The picture is no different in the US. Armed forces recruitment is slumping, and the US now has its smallest military in 80 years. In 2022, the US armed forces had their worst recruitment since the draft was abolished in 1973. A recent Gallup poll found that confidence in the US military, at 60 percent, was at its lowest level in more than two decades.

All of this has caused panic in the political establishment. Former British Defence Secretary Ben Wallace blames Generation Z for not being willing to fight in the way previous generations were. The Economist thinks the fallout from the Covid-19 pandemic is part of the problem. The Telegraph argues that amid trendy diversity policies, “white men no longer want to fight for a nation that scorns them”. The Times believes that strict rules on tattoos are cutting into recruitment.

Declining confidence​

A more robust look at the causes of low recruitment comes from Matthew Gault of Vice, who says the biggest reason for falling confidence in the military “is the end of the war in Afghanistan, the American withdrawal from it and how quickly the Taliban was able to retake it. There was a lot of really bad optics, there’s a lot of terrible footage, a lot of horrifying stories that happened in the immediate wake of that. And when America loses a war, confidence in the military goes down.”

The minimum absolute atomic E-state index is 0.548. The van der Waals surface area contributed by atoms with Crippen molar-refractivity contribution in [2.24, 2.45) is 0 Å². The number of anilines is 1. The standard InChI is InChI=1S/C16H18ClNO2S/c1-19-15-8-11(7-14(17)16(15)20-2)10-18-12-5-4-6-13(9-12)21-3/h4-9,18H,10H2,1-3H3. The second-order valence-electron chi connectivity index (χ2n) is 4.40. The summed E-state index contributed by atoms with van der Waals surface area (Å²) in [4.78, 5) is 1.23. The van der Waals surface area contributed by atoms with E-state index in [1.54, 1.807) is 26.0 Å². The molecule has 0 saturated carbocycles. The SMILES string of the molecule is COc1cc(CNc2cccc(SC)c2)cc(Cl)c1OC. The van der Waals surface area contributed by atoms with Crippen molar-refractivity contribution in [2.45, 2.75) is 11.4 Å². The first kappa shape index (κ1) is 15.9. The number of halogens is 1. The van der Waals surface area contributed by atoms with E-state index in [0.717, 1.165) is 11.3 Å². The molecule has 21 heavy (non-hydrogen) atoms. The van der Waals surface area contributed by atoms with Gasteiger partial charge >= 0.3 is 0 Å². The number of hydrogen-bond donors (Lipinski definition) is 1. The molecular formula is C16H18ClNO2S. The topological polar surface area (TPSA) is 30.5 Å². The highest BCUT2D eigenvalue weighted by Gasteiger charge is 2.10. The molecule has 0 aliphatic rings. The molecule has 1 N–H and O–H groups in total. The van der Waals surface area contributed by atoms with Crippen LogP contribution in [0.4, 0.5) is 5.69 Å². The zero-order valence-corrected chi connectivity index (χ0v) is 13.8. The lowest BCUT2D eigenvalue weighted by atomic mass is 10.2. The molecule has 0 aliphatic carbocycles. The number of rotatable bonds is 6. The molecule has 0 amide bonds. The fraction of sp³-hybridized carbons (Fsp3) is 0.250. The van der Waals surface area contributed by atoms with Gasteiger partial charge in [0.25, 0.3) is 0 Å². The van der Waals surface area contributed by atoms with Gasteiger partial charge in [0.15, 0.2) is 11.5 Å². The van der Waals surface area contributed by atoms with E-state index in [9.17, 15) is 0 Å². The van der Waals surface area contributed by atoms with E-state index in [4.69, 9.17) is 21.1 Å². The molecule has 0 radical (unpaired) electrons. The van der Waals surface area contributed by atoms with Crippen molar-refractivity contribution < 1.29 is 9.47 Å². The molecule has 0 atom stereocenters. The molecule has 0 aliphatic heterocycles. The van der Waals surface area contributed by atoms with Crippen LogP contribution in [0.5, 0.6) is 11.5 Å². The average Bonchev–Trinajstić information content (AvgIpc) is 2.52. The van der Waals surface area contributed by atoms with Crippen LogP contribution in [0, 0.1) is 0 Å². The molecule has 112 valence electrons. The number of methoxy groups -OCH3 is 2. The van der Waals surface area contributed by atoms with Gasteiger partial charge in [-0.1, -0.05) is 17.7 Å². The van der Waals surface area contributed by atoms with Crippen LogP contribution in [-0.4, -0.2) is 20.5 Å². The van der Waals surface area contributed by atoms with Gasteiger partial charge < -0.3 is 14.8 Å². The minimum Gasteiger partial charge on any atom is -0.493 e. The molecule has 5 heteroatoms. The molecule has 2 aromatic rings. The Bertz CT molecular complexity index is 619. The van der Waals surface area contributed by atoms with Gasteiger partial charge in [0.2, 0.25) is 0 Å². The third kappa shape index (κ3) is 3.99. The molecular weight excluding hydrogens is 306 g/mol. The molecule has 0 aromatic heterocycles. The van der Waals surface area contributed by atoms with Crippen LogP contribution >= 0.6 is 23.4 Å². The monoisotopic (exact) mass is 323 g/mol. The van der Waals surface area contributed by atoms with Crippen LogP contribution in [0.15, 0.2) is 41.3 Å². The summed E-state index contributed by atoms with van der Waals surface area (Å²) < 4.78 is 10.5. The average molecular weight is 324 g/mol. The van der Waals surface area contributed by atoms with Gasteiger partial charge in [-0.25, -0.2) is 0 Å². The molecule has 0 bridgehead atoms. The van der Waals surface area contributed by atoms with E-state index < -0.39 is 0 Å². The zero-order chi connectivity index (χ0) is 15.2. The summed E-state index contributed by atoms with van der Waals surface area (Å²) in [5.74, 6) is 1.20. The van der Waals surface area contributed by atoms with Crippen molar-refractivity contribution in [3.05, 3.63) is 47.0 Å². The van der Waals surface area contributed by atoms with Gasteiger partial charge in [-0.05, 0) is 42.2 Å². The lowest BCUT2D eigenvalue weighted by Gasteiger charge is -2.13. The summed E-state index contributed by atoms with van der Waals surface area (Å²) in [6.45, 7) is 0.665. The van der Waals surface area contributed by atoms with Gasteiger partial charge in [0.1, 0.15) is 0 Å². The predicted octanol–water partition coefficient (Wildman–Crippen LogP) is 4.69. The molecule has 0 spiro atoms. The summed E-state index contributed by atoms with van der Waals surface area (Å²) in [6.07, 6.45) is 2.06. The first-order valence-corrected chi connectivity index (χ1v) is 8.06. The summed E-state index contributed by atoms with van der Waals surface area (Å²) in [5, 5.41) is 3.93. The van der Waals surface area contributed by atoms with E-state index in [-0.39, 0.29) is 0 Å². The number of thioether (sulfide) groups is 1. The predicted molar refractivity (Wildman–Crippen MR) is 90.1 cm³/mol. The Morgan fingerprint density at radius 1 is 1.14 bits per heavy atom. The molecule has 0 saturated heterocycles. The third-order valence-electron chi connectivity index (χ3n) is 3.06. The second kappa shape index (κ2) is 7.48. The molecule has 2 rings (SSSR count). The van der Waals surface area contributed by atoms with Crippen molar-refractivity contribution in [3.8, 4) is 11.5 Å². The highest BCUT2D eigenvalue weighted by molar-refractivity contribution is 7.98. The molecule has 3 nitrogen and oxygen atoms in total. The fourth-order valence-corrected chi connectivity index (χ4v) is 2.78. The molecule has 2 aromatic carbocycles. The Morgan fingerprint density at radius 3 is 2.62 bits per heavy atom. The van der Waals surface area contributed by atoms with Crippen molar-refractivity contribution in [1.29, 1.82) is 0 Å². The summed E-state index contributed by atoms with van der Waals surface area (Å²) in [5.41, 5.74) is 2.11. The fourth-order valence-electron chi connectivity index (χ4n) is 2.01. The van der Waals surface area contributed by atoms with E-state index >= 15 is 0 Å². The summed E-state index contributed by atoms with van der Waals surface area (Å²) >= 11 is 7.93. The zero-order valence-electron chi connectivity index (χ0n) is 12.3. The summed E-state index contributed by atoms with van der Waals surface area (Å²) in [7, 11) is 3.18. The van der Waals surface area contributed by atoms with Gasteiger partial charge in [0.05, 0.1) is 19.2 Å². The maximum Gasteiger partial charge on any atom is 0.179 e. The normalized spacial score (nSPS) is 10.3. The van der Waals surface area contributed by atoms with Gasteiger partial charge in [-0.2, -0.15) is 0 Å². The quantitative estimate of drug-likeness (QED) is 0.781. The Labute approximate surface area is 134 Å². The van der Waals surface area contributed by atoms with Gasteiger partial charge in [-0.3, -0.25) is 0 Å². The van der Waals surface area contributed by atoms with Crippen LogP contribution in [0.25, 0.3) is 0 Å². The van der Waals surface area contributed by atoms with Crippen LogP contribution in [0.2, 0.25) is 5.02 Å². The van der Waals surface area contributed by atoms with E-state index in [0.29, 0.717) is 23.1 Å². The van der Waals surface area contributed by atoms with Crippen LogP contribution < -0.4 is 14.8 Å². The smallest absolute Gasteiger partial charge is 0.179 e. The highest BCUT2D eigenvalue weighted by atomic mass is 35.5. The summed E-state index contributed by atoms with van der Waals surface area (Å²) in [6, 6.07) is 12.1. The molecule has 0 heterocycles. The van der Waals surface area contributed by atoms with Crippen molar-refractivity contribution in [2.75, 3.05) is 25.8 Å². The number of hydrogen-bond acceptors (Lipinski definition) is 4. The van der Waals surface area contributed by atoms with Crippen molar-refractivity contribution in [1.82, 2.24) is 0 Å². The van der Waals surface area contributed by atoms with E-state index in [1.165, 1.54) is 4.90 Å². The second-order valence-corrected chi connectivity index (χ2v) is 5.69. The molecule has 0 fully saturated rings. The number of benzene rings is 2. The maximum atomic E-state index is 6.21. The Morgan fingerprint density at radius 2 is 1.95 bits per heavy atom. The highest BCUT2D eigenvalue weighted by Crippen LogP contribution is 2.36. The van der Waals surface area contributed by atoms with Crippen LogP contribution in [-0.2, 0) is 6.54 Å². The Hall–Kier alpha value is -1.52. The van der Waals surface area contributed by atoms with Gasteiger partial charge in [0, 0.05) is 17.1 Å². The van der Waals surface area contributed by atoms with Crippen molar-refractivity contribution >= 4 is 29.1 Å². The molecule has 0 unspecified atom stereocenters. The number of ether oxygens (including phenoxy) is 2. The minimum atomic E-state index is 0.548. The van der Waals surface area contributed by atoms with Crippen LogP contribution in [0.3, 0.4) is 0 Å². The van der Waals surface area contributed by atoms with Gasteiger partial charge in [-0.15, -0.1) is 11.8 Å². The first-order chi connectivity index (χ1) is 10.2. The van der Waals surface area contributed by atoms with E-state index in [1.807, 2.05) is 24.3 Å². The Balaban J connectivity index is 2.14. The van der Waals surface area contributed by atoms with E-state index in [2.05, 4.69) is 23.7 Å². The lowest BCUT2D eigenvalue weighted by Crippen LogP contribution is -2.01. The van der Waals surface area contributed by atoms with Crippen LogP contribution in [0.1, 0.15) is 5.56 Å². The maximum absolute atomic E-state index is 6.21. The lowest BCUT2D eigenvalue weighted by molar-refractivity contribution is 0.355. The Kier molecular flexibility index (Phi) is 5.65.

In the UK, a former member of the Parachute Regiment, Richard Mitchell, told the Guardian the same story. He joined after the 9/11 attacks, when “they couldn’t get people into the Para depot fast enough”. But “Iraq was exposed as the big lie, and Afghanistan as a complete failure. Young people look back on recent history and worry the same will happen again.”

In a 2022 US poll of people aged 16-24, respondents were asked how likely they were to join the military in the next few years. Just two percent said “definitely” and seven percent “probably”, while 90 percent said they definitely or probably would not. Fear of death, injury and PTSD were among the most-cited reasons for being unwilling to serve.

Beyond imperial demoralisation, there is the state of healthcare and education in the US. The Pentagon in 2020 estimated that only around 23 percent of people aged 17 to 24 met the standards for the military, down from 29 percent in 2016. And amid the computerised warfare of the 21st century, the military is simply unable to attract enough computer literate recruits.

Then there is the wider disconnect between the elites and the military, and wider society. Take the case of Alabama Senator Tommy Tuberville, who sits on the Senate armed services committee. For months, he blocked hundreds of military promotions over concerns about the US Defence Department’s commitment to ensuring that service members have access to abortion procedures.

In the UK, sexism and harassment have been reported everywhere from the Red Arrows to submarine crews and the defence ministry itself. In the US, fear of sexual harassment or assault is among the top 10 reasons why people are unwilling to join the military.

It is surely a sign of an empire in decline that these nations can no longer attract people willing to take up arms on their behalf. If that is the case, the US and UK are facing an acute crisis of decline.